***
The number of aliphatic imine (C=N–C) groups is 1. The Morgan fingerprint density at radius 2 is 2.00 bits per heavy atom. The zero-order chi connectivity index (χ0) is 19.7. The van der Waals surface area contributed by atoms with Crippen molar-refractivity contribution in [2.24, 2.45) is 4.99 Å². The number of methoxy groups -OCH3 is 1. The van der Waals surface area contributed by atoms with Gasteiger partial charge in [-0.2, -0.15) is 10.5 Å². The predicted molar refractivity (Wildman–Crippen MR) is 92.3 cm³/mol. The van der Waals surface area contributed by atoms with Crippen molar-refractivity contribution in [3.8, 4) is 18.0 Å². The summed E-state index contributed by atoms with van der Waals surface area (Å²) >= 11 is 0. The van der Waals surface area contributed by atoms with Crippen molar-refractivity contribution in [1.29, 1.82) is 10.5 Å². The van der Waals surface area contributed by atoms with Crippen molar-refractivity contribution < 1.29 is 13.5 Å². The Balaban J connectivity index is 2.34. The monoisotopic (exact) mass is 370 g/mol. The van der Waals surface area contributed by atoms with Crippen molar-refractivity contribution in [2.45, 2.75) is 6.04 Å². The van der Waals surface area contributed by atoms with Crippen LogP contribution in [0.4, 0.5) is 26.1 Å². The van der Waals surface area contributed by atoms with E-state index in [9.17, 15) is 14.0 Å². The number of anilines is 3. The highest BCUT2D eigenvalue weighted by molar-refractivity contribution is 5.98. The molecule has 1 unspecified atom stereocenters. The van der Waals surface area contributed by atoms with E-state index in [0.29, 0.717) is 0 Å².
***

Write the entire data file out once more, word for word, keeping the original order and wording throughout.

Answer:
The number of aliphatic imine (C=N–C) groups is 1. The Morgan fingerprint density at radius 2 is 2.00 bits per heavy atom. The zero-order chi connectivity index (χ0) is 19.7. The van der Waals surface area contributed by atoms with Crippen molar-refractivity contribution in [2.24, 2.45) is 4.99 Å². The number of methoxy groups -OCH3 is 1. The van der Waals surface area contributed by atoms with Gasteiger partial charge in [-0.2, -0.15) is 10.5 Å². The predicted molar refractivity (Wildman–Crippen MR) is 92.3 cm³/mol. The van der Waals surface area contributed by atoms with Crippen molar-refractivity contribution in [3.8, 4) is 18.0 Å². The summed E-state index contributed by atoms with van der Waals surface area (Å²) >= 11 is 0. The van der Waals surface area contributed by atoms with Crippen molar-refractivity contribution in [1.29, 1.82) is 10.5 Å². The van der Waals surface area contributed by atoms with Crippen molar-refractivity contribution < 1.29 is 13.5 Å². The Balaban J connectivity index is 2.34. The monoisotopic (exact) mass is 370 g/mol. The van der Waals surface area contributed by atoms with Crippen molar-refractivity contribution in [2.45, 2.75) is 6.04 Å². The van der Waals surface area contributed by atoms with Crippen LogP contribution in [0.4, 0.5) is 26.1 Å². The van der Waals surface area contributed by atoms with E-state index in [9.17, 15) is 14.0 Å². The number of anilines is 3. The highest BCUT2D eigenvalue weighted by molar-refractivity contribution is 5.98. The molecule has 1 unspecified atom stereocenters. The van der Waals surface area contributed by atoms with E-state index in [0.29, 0.717) is 0 Å².